\item{ singular.ok }{
logical. If 'FALSE' (the default in S but not in R) a singular fit
is an error.
}
\item{ contrasts }{
an optional list. See the 'contrasts.arg' of
'model.matrix.default'.
}
\item{offset}{
this can be used to specify an a priori known component to be
included in the linear predictor during fitting. This should be
'NULL' or a numeric vector of length either one or equal to the
number of cases. One or more 'offset' terms can be included in the
formula instead or as well, and if both are specified their sum is
used. See 'model.offset'.
}
\item{method}{
Either 'QP' or 'clip'; partial matching is allowed. If 'clip',
force all 'fitted.values' from an 'lm' fit to be at least
lower[yName] and at most'upper[yName]. If 'QP', iteratively find
the prediction farthest outside (lower, upper)[yName] and transfer
it from the sum of squared residuals objective function to a
constraint that keeps high 'fitted.values' from going below
upper[yName] and low 'fitted.values' from going above lower[yName].
}
\item{eps}{
small positive number used in two ways:
\itemize{
\item{limits}{
'pred' is judged between 'lower' and 'upper' for 'y' as follows:
First compute mod = mean(abs(y)). If this is 0, let Eps = eps;
otherwise let Eps = eps*mod. Then pred is low if it is less
than (lower - Eps), high if it exceeds (upper + Eps), and
inside limits otherwise.
}
\item{QP}{
To identify singularity in the quadratic program (QP) discussed
in 'details', step 7 below, first compute the model.matrix of
the points with interior predictions. Then compute the QR
decomposition of this reduced model.matix. Then compute the
absolute values of the diagonal elements of R. If the smallest
of these numbers is less than eps times the largest, terminate
the QP with the previous parameter estimates.
}
}
}
\item{trace}{
Print the iteration count every 'trace' iteration during 'QP'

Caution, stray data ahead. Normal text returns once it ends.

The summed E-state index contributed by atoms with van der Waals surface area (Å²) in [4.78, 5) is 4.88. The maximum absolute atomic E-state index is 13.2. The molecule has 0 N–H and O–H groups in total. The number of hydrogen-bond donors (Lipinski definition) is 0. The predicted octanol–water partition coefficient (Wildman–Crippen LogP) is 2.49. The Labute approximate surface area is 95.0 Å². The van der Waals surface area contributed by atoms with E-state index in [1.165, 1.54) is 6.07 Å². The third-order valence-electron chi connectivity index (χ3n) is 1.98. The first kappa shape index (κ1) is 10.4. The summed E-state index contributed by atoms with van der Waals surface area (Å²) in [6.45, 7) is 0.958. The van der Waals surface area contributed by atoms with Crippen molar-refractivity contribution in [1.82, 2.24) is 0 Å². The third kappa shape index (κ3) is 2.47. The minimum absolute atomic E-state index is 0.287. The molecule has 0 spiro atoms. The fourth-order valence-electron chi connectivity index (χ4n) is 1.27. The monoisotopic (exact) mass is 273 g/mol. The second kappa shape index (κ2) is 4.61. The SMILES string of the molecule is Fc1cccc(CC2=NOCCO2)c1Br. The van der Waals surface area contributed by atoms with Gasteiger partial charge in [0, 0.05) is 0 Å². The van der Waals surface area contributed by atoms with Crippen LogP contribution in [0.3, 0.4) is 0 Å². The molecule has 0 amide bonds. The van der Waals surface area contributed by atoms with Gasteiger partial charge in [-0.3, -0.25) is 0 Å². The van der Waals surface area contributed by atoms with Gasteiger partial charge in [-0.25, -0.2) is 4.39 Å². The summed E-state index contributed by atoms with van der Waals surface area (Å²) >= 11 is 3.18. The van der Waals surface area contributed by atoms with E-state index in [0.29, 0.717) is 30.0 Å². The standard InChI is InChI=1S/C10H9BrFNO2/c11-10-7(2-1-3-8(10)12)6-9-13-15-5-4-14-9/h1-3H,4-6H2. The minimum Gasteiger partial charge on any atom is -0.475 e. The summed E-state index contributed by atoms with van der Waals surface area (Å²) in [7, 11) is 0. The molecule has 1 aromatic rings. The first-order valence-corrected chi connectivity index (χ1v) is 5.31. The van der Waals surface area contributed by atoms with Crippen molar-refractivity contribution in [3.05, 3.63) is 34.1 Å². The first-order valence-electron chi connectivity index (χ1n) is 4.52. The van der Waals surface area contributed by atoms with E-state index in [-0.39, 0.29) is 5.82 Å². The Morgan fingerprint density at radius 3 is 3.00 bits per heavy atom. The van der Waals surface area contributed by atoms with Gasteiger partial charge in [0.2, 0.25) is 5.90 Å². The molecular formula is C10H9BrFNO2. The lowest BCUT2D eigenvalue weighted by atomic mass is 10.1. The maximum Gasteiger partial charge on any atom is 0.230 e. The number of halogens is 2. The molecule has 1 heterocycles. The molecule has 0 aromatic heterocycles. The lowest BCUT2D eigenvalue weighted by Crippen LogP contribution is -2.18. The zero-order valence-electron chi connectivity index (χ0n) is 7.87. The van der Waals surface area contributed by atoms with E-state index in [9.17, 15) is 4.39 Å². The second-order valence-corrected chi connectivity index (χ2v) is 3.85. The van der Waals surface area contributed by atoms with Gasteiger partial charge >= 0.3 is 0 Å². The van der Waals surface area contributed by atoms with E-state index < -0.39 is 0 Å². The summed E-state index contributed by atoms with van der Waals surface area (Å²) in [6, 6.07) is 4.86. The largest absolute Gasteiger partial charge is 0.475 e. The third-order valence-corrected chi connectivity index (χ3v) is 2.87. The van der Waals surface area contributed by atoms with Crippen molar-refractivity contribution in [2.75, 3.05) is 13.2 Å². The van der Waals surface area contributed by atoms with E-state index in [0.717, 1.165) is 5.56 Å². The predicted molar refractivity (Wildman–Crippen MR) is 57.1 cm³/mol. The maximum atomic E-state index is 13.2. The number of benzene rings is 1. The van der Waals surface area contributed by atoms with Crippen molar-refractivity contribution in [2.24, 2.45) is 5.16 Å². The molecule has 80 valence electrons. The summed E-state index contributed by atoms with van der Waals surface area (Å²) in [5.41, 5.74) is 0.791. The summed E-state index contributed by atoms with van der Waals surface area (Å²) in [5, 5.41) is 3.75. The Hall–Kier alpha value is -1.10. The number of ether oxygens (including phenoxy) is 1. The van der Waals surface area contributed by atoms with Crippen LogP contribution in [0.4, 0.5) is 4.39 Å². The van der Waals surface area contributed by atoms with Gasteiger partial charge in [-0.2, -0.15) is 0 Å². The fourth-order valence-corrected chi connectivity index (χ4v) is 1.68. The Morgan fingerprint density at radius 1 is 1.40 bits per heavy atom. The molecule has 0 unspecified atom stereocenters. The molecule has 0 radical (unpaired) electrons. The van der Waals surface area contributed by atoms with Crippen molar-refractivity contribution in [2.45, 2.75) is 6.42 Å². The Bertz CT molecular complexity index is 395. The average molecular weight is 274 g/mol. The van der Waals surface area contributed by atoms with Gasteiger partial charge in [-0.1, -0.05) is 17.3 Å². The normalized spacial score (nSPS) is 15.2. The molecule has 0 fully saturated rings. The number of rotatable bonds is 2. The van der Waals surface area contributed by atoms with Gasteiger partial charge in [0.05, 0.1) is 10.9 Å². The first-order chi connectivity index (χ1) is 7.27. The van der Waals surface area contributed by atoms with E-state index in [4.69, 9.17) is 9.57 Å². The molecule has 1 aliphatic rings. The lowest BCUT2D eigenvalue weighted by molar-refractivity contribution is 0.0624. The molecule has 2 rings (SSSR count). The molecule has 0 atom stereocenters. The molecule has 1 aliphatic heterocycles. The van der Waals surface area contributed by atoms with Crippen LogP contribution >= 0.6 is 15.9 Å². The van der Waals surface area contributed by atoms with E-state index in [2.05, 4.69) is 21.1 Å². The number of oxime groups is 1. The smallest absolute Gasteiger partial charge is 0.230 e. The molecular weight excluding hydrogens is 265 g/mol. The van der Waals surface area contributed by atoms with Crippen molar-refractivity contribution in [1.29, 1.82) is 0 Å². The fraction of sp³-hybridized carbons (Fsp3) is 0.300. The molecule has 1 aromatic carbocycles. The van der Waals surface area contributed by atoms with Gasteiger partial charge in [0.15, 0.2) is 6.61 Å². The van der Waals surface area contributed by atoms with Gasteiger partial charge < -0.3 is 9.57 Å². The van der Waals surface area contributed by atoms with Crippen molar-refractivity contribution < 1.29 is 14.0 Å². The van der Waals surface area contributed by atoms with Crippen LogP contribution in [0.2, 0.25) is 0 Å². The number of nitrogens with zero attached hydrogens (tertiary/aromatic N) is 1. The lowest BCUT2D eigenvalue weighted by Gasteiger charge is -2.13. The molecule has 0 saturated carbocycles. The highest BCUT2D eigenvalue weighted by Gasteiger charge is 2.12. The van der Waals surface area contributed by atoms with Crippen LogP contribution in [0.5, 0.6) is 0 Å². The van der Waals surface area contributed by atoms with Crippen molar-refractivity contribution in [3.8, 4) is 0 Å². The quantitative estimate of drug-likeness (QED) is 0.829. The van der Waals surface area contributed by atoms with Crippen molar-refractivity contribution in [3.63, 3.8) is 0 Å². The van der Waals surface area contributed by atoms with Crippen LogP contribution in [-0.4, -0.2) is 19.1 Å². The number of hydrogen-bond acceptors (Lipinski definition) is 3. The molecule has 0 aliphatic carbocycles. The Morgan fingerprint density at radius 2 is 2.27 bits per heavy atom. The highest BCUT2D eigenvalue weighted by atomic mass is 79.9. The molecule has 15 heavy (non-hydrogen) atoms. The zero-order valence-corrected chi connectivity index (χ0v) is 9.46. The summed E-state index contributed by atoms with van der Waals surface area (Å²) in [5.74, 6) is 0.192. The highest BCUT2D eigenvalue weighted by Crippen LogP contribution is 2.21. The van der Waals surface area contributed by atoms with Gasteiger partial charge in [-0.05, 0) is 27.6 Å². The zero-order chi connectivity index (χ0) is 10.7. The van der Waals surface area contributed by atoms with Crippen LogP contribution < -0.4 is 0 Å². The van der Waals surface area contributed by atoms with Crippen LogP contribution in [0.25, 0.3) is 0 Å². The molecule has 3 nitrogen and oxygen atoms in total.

iterations; see details. 'trace' = 0 means no trace.
}
\item{\dots}{
additional arguments to be passed to the low level regression
fitting functions; see \link{lm}.
}
}
\details{
1. Identify inputs and outputs via mdly <- mdlx <- formula;
mdly[[3]] <- NULL; mdlx[[2]] <- NULL; xNames <- all.vars(mdlx);
yNames <- all.vars(mdly). Give an error if as.character(mdly[[2]]) !=
yNames.
2. Do 'lower' and 'upper' contain limits for all numeric columns of
'data? Create limits to fill any missing.
3. clipData = data with all xNames clipped to (lower, upper).
4. fit0 <- lm(formula, clipData, subset = subset, weights = weights,
na.action = na.action, method = method, x=x, y=y, qr=qr,
singular.ok=singular.ok, contrasts=contrasts, offset=offset, ...)
5. out = a logical matrix with two columns, indicating any of
predict(fit0) outside (lower, upper)[yName].
6. Add components lower and upper to fit0 and convert it to class
c('lmWinsor', 'lm').
7. If((method == 'clip') || !any(out)), return(fit0).
8. Else, use quadratic programming (\link[quadprog]{solve.QP}) to
minimize the 'Winsorized sum of squares of residuals' as follows:
8.1. First find the prediction farthest outside (lower,
upper)[yNames]. Set temporary limits at the next closest point inside
that point (or at the limit if that's closer).
8.2. Use QP to minimize the sum of squares of residuals among all
points not outside the temporary limits while keeping the prediction